Wednesday 26 October 2011

The sector on the world stage

Civil society starts early here. Our plenary and workshops got off to a rousing start at 8.30 with a speech from the Secretary General of CIVICUS ( the world alliance for citizen participation ) Ingrid Srinath, who spoke on the global context of civil society. And a great contribution it was!

She spoke about the downside of 9/11 and the worldwide restrictions on civil liberties and restrictions on freedom of information that have been the consequence.

There has been a subversion of democracy, and worse; a "take over of mindsets" with the reduction of people to economic units.

She said we had fallen into what Gandhi had so eloquently described as the 7 social sins. These are;

# Wealth without work

# Pleasure without concience

# Knowledge without character

# Commerce without morality

# Science without humanity

# Worship without sacrifice

# Politics without principles

Governments have deemed banks too big to fail but citizens too small to matter. The financial crisis has exacerbated the transfer of power and has allowed abuses of power. They have surveyed the state of civil liberties in 90 countries around the world and found most had recently passed legislation that had laws that constricted rights.

There is also a growing criminalisation of protest. So Civil Society is disheartened and faces growing threats.

Yet on the up side , the "arab spring" has shown the power of citizen movements. These peoples movements are challenging established order. Our power as advocates and innovators remains as strong as ever.

The survey also looked at trends in civil society. They found a volatile environment, unsatisfactory government- sector relations and where economic situation and funding has got worse. They also suggested that most success in civil society comes through networks but there is not enough of these. So how do we support what she described as " Joining the dots between networks and movements ". We can do much more. A message that resonantes strongly with ACEVO as it is core to what we do!

We then heard from Sir Ronald Sanders who was a member of the Eminent persons group and part author of the secret report we are not allowed to see but have. I'm glad to say that today's Times has a full report on this so read it!

He could not have been clearer; without reform the Commonwealth will die. Why; the overwhelming point was that the Commonwealth was becoming irrelevant to people. They don't see that the Commonwealth stands for values when many ignore them. Violated a on daily basis but no action taken again them. So a hypocritical organisation. That is why a Commissioner for democracy and human rights is now essential.

He deplored the fact that the report has not been made public. Result is speculation on it. Some governments say new Commissioner is a " policeman " but the idea is to stand behind human rights and to help countries to bring into compliance with C values. It cannot be right that dissent gives you a jail sentence of 20 years in some countries. This is the core issue for the CHOGM!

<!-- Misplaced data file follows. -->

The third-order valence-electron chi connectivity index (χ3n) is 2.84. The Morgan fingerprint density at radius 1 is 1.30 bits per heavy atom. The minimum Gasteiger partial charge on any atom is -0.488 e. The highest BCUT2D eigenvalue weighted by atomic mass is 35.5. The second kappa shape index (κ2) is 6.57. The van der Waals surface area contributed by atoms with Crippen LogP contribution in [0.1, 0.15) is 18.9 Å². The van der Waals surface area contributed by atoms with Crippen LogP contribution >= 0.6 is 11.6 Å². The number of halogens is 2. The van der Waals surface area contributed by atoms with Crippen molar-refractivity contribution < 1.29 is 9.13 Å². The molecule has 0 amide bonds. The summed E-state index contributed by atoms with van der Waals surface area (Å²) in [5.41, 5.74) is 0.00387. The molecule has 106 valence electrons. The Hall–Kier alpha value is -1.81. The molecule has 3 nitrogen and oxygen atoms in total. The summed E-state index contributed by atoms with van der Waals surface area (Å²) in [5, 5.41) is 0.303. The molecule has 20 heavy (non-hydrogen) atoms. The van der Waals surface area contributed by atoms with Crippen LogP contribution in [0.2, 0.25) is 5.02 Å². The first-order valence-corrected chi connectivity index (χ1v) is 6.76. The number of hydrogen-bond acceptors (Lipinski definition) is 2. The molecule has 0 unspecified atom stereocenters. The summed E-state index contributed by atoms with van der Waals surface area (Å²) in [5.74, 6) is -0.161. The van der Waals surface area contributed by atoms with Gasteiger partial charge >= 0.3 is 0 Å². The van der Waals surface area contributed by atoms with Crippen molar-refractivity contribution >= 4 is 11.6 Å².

He wants a charter to set values but wants it fully consulted by civil society organisations. So he wonders why some governments fear these?

There must be greater people participation ; unless this happens, the Commonwealth is totally irrelevant to people. The Commonwealth can be an organisation that can serve humanity. One problem , he said was that some governments see civil society organisations as an opposition that they distrust. If the 14 core recommendations do not get accepted then his group will have failed. The key items are;

# a commissioner for democracy and human rights,

# a charter for Commonwealth values,

# educate people on homosexuality in all C countries,

# governments must repeal laws that criminalise homosexuality ,

# end to discrimination against women,

# a Commonwealth youth fund

# work on environment- an expert group to look at which countries are in greatest danger from global warming- and how to support them ( eg Maldives and parts of Caribbean ).

I was able to take up some of these themes in my subsequent speech in the seminar that followed. I suggested a simple proposition; if you want a thriving democracy you need a thriving civil society and that means strong leaders. We have to invest in leadership in our civil society organisations. If you want to hold countries to account then it is not just good enough to target Governments , you have to ensure strong organisations on the ground who advocate and campaign and support those who are oppressed.

Plenty of meat for thought in all this I'm sure you will agree.

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